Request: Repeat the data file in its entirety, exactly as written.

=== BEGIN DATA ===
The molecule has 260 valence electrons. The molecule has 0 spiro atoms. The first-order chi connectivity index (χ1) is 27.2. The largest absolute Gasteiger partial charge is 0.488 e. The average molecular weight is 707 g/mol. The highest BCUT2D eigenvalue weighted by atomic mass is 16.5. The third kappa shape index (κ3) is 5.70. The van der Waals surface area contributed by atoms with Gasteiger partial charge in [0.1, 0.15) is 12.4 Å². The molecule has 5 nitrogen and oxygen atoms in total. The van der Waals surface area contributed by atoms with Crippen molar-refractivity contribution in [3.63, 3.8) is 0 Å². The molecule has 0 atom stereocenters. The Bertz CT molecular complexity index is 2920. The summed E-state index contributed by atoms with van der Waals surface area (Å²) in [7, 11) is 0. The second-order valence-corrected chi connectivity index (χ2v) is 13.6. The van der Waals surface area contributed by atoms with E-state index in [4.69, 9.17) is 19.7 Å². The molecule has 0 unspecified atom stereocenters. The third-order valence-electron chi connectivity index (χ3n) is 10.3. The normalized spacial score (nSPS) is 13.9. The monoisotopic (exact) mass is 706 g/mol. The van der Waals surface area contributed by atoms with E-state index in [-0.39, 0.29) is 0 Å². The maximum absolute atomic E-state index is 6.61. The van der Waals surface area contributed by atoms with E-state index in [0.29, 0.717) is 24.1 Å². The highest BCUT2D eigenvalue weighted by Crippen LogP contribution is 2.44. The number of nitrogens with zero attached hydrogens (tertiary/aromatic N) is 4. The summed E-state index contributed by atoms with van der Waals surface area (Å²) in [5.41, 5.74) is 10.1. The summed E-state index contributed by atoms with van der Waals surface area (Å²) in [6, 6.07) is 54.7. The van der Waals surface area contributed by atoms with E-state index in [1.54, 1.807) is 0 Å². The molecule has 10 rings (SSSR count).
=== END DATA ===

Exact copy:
The molecule has 260 valence electrons. The molecule has 0 spiro atoms. The first-order chi connectivity index (χ1) is 27.2. The largest absolute Gasteiger partial charge is 0.488 e. The average molecular weight is 707 g/mol. The highest BCUT2D eigenvalue weighted by atomic mass is 16.5. The third kappa shape index (κ3) is 5.70. The van der Waals surface area contributed by atoms with Gasteiger partial charge in [0.1, 0.15) is 12.4 Å². The molecule has 5 nitrogen and oxygen atoms in total. The van der Waals surface area contributed by atoms with Crippen molar-refractivity contribution in [3.63, 3.8) is 0 Å². The molecule has 0 atom stereocenters. The Bertz CT molecular complexity index is 2920. The summed E-state index contributed by atoms with van der Waals surface area (Å²) in [7, 11) is 0. The second-order valence-corrected chi connectivity index (χ2v) is 13.6. The van der Waals surface area contributed by atoms with E-state index in [4.69, 9.17) is 19.7 Å². The molecule has 0 unspecified atom stereocenters. The third-order valence-electron chi connectivity index (χ3n) is 10.3. The normalized spacial score (nSPS) is 13.9. The monoisotopic (exact) mass is 706 g/mol. The van der Waals surface area contributed by atoms with E-state index in [-0.39, 0.29) is 0 Å². The maximum absolute atomic E-state index is 6.61. The van der Waals surface area contributed by atoms with E-state index in [0.29, 0.717) is 24.1 Å². The highest BCUT2D eigenvalue weighted by Crippen LogP contribution is 2.44. The number of nitrogens with zero attached hydrogens (tertiary/aromatic N) is 4. The summed E-state index contributed by atoms with van der Waals surface area (Å²) in [5.41, 5.74) is 10.1. The summed E-state index contributed by atoms with van der Waals surface area (Å²) in [6, 6.07) is 54.7. The van der Waals surface area contributed by atoms with E-state index in [1.54, 1.807) is 0 Å². The molecule has 10 rings (SSSR count).